For more than two decades, Pepper Burruss has been a fixture in the Green Bay Packers’ locker room. More specifically, Burruss has been in charge of the training room, serving as the team’s chief athletic trainer for over 22 years and working in Green Bay for the last 26.
Now, Burruss’ time with the Packers has come to an end. Mike Spofford of Packers.com, in a profile published Monday, revealed that Burress’ duties with the team are over, coinciding with the end of minicamp a week ago.
The Packers had already begun preparing for this transition a few years ago, however. That started four years ago, when the team promoted Burress to a new position, director of sports medicine management. That opened the door for Bryan Engel, who served as an assistant trainer for 16 years, to take over the head trainer’s position. Burruss’ new position gave him responsibility for all medical decisions in the organization, placing him above both the training and medical staffs in the team hierarchy.
In recent years, Burress has overseen the training regimen for a team that has had some injury struggles. Since Aaron Rodgers took over as the team’s starting quarterback in 2008, the Packers rank seventh in terms of most Adjusted Games Lost, according to research by APC’s Peter Bukowski in that stat compiled by Football Outsiders. In the past four years, with Burruss as director, the team has finished 21st, 21st, 15th, and 9th in that stat.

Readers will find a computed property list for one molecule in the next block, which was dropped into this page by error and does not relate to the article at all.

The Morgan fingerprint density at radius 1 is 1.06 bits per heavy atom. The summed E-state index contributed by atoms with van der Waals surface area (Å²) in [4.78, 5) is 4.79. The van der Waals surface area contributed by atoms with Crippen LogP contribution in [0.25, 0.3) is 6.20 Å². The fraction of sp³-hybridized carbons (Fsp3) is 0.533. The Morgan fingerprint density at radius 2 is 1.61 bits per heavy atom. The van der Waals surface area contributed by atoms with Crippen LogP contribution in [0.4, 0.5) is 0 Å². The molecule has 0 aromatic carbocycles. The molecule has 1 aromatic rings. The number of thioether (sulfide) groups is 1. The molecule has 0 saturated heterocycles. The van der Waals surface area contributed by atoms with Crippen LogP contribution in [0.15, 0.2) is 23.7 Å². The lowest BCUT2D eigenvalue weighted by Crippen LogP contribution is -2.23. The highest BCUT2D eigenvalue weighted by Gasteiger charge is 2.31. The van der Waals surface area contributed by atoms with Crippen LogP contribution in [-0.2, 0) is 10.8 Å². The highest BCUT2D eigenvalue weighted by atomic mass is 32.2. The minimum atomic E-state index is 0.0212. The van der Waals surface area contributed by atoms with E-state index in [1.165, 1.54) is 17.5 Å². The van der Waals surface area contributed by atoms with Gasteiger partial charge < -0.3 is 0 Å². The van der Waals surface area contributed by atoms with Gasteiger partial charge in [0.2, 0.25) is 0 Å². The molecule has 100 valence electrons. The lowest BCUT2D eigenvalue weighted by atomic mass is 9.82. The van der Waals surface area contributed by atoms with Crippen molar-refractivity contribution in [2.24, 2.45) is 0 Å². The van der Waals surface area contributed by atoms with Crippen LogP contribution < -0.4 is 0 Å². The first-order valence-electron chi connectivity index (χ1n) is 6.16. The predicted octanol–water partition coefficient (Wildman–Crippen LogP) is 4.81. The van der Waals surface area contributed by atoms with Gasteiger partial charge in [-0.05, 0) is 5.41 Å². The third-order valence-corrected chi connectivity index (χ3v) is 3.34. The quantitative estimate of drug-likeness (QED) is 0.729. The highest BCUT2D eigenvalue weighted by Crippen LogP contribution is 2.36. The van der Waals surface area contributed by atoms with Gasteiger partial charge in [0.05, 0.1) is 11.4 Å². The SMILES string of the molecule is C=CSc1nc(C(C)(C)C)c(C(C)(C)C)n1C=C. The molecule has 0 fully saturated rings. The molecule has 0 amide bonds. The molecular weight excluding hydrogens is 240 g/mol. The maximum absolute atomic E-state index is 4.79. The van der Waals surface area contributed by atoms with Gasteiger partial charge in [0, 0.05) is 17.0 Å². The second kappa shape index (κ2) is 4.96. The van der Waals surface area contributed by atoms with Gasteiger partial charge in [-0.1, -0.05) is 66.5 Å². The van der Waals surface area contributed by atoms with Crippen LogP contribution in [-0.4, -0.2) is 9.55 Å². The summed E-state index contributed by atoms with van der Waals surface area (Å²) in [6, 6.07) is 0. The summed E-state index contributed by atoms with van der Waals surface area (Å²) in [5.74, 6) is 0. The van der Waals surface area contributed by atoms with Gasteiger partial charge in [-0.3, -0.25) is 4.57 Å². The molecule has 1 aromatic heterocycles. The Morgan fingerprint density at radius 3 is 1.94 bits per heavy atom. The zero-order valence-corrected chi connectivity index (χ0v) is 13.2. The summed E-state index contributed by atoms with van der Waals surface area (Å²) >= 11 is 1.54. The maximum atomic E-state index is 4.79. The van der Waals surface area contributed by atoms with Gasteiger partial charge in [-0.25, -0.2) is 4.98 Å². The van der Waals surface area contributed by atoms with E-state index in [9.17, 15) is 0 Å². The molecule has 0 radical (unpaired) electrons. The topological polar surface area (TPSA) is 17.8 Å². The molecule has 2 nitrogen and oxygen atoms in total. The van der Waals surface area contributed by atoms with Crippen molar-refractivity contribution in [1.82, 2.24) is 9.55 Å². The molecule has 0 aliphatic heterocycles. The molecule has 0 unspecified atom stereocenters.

These numbers do not suggest that Burruss has led a poor program; in fact, the Packers’ players seem to love him, as shown by reactions to this profile on social media. Oren Burks and Kenny Clark were two players who showed their appreciation for Burress on Monday.
Burress did reveal his intention to remain in Green Bay, the place where he and his wife have called home since arriving in the early 1990s. At that time, he came over from the New York Jets after having a prior working relationship there with new Packers GM Ron Wolf.
Good luck to Burress in the next phase of his life.